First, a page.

Rauner has waded carefully in the tumultuous waters of Illinois politics when it comes to social issues, saying as a candidate in 2014 that he had no social agenda.
His wife, Diana Rauner, helped to pay for a full-page Personal Choice for Illinois newspaper ad that October – an “open letter from supporters of reproductive rights” addressed to “Supporters of Reproductive Rights” celebrating that “both candidates for Illinois Governor (Rauner and then Democratic Gov. Pat Quinn) are pro-choice.”
After House Bill 40 gained attention this year, Personal PAC released a candidate survey from 2014 in which Rauner checked “yes” questions asking if he would sign legislation “restoring abortion coverage under the state Medicaid plan” and “to restore state employees’ health insurance coverage for abortion.”
“I fundamentally believe that abortion should be a woman’s private decision, hopefully in consultation with her loved ones and her faith community, and that this decision should not be impeded by government,” he wrote. “This principle should apply to all women, regardless of income level or location of residency.”
He continued: “I dislike the Illinois law that restricts abortion under the state Medicaid plan and state employees’ health insurance because I believe it unfairly restricts access based on income. I would support a legislative effort to reverse that law.”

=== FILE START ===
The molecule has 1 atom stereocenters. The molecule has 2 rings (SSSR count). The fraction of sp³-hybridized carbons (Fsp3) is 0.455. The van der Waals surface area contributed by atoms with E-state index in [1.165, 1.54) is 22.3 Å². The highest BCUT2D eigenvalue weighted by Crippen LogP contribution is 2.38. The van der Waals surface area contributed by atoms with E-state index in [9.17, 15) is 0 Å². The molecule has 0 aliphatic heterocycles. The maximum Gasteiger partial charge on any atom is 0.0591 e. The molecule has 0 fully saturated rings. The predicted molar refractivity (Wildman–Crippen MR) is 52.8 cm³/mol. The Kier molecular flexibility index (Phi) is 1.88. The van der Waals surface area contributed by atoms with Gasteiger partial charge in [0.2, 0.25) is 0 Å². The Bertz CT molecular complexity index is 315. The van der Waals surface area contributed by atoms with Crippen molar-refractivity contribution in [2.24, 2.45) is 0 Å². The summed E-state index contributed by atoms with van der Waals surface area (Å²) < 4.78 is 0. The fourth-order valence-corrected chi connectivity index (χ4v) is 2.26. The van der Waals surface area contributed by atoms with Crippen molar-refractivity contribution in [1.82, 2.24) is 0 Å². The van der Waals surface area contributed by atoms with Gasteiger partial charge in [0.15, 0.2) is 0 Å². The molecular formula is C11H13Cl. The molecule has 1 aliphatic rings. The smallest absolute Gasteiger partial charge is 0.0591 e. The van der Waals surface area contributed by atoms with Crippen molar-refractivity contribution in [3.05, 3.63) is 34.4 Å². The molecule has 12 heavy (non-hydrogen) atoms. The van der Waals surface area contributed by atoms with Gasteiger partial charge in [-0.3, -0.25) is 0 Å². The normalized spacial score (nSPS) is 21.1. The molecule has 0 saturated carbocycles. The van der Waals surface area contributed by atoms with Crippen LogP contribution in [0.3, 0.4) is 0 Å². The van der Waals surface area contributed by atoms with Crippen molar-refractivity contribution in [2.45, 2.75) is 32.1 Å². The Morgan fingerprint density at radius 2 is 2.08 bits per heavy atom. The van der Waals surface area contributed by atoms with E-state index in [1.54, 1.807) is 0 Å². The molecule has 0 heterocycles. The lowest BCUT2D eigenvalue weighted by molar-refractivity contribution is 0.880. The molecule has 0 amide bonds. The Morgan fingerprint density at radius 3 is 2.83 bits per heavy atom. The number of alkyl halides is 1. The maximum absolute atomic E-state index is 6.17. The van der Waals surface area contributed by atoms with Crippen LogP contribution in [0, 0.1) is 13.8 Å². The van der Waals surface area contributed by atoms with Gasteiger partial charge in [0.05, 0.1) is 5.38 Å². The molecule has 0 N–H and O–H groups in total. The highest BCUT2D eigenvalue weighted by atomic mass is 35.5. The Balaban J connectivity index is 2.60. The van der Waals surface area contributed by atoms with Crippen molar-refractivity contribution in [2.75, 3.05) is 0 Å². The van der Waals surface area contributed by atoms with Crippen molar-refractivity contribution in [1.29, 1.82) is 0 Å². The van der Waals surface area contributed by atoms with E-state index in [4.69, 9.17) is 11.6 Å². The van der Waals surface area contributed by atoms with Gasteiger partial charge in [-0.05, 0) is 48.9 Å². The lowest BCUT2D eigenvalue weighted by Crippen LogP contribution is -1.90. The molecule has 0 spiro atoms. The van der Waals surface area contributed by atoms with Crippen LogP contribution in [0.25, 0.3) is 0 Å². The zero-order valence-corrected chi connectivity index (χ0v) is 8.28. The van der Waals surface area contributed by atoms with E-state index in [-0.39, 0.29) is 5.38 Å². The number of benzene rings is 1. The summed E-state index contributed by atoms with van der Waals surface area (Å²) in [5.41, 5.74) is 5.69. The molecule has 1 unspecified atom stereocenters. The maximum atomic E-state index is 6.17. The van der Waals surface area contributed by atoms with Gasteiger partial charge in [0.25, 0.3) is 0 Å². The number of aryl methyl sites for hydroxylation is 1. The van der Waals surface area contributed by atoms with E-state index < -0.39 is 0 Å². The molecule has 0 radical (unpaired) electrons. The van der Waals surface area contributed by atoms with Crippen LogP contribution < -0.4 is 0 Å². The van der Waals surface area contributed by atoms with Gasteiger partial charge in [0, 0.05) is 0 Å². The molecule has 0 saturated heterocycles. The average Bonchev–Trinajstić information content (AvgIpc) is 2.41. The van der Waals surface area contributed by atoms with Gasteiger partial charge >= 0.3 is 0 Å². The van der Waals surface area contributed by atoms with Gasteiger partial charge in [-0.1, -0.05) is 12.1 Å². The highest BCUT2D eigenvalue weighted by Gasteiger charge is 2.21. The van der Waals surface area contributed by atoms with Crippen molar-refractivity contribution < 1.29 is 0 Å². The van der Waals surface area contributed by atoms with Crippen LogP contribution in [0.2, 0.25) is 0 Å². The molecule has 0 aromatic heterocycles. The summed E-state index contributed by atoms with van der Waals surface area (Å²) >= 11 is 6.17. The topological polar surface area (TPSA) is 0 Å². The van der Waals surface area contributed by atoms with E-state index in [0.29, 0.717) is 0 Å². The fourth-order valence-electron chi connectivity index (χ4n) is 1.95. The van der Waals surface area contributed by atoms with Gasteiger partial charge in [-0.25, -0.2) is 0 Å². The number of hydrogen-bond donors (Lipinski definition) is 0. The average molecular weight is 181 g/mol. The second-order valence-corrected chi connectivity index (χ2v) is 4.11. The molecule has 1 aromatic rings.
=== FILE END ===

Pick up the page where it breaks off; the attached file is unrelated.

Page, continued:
However, Rauner’s administration signaled this spring that he would veto House Bill 40, calling the issue “divisive” and a “distraction” at a time that Illinois needed to focus on issues like a budget, jobs, property taxes and term limits.
“I have always been and will always be a strong supporter and protector of women’s reproductive rights,” Rauner said on April 21. “We in Illinois have good existing law.”
His spokeswoman wrote in a statement around that time that “recognizing the sharp divisions of opinion of taxpayer funding of abortion, (Rauner) does not support HB40.”
With this measure, Democrats have forced Rauner into a no-win situation politically: No matter what the first-term Republican does, he stands to anger and break a promise to a voter block – either moderates and advocates of choice, or anti-choice and conservative voters – whose support he may need as he campaigns for re-election.